What it’s like to be Ralphy

An anonymous interview with the current senior mascot


Helen Beebe

Student asks for a photo with the mascot during lunch. As a senior, it’ll be the mascot’s last year.

The school’s mascot name is retained from the reader as requested by the mascot themself.

After pulling up their socks, putting on pieces of their suit — one with a broken fan inside — and adjusting their helmet, the mascot was ready.

Entering the field, the mascot would make their way around the cheerleaders, mimicking their movements before going towards the stands and pumping up their feathers. Joining the band, the mascot took a drum set. Watching the drummer next to them, they played along to the band’s song.

“It was very fun,” the senior mascot said. “Little things like that are one of my favorite parts of it because it’s once again something I wasn’t going to do otherwise and I’m glad I got to do.”

The Ralphy mascot tried to become the mascot in their freshman year, to no avail, but it wasn’t until junior year that they got the job.

“At Cardinal Camp in my junior year, [when I asked my friend if the school had a mascot, Cassie Wills said no],” they said. “So [Wills and I] walked to find Coach Perez that day and then I was the mascot. It was quite a simple process. [A parental consent form and a student physical exam were the only requirements.] A lot of people asked me ‘how?’ but there was no trial.”

Many students came up to the mascot for a photo. Sophomore Italy Paddio strikes a pose with Ralphy the mascot during first lunch. (Helen Beebe)

After the mascot got the job, that was it. The mascot didn’t share practice with the cheerleaders, which they said was nice, but it was also an issue because the mascot didn’t have access to any practice or guidance, so they didn’t know what they were doing. Without sixth period practice, the mascot winged it on the field, following the cheerleaders’ performances at the games.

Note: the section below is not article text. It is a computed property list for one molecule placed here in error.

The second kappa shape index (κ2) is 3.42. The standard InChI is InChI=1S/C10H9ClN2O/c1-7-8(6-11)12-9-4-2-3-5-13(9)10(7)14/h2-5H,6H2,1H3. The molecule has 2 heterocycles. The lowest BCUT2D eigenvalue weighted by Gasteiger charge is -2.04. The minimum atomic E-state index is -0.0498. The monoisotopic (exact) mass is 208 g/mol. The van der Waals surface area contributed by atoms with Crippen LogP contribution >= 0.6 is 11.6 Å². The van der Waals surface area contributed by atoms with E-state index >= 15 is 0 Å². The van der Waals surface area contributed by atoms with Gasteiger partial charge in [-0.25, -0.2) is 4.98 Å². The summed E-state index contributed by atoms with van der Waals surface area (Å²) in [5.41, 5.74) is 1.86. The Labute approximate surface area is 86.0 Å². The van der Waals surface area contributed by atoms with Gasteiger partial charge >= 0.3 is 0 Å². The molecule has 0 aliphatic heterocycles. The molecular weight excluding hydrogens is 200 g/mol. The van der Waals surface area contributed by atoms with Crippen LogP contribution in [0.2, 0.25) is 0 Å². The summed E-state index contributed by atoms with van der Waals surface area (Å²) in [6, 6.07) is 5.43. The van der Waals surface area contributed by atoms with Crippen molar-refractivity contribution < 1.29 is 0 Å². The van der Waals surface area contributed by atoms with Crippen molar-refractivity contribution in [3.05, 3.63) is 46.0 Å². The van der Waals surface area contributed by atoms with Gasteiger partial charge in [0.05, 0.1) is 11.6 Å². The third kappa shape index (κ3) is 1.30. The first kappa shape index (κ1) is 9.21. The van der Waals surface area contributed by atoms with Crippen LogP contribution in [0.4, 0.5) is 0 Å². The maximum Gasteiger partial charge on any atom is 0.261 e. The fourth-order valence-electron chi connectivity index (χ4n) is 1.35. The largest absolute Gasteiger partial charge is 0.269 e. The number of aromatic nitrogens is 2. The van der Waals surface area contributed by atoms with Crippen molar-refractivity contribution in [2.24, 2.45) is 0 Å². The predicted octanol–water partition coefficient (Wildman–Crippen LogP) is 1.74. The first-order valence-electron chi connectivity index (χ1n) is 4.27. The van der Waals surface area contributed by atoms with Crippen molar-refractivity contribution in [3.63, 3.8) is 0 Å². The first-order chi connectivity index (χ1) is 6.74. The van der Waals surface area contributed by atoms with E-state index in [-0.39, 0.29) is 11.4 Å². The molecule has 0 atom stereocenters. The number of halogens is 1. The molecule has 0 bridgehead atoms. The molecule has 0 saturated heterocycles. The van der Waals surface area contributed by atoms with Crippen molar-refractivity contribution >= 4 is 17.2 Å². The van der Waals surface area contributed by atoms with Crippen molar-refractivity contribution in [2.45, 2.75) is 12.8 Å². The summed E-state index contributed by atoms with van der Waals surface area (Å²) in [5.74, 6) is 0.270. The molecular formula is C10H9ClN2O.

“My first game, I had no idea what I was supposed to do,” the mascot said. “I thought the coach was mad at me, she wasn’t. There was a lot going on at the beginning, but after a while it’s easier.”

When the mascot went to games, they would hang out with the cheerleaders and do their cheers and dances with them before going to the student section to “try to hype them up a bit.”

Recently, in the last couple of games of the season, the mascot would start hanging out with the band, sitting between the Belles and the band in the stands.

“I don’t know if their coach appreciated that very much, but I had a great time,” they said. “I made friends with a lot of the Belles which was really awesome.”

Despite putting on the costume and acting more expressively, they don’t become “Ralphy,” they’re still themself. Their movements may be more dramatized for the performance, but they are not someone else.

“I do have different relationships with people though,” they said. “The little freshman football assistants — they know who I am outside of the costume, but I don’t talk to them. Although at the games, I like hanging out with them; I call them all my besties. I love them so much. Since we don’t talk outside of the classroom now and the football season is over, I don’t talk to them anymore, which is kind of sad.”

Out of all of their time as the mascot, they have only had a few poor experiences out of so many others. One student tried to take off the mascot head and recently a student attacked them. The mascot was not hurt, but claimed that the two only physical experiences were disorienting.

“One time I was changing in the bathroom, starting to take off the costume, and a freshman girl came in, giggled, took a picture and left,” the mascot said.

After exiting the changing room, the mascot is approached by Senior Maysa Busaidy, a friend. They then both join together for a hug. (Helen Beebe)

The mascots’ close friends know their real identity, with the addition of their teachers.

“My teachers know now because I went to school the day before homecoming wearing the mascot uniform,” they said.

As for everyone else, no one knows. Inside the costume, a lot of student peers will ask “who are you?” and “are you a boy or a girl?”

“I think it’s really funny because there are some people that I never interact with outside of the costume,” they said. “Wearing the costume, I just don’t tell you. They don’t know. It’s great.”

They have been the mascot for two years, and as a senior, this will be their last year as the mascot.

“I definitely am very glad that I did it,” they said. “It was an experience that is unique and I wouldn’t be able to get elsewhere. When I went to my last football game, I wasn’t very sad. I loved being the mascot but it was time.”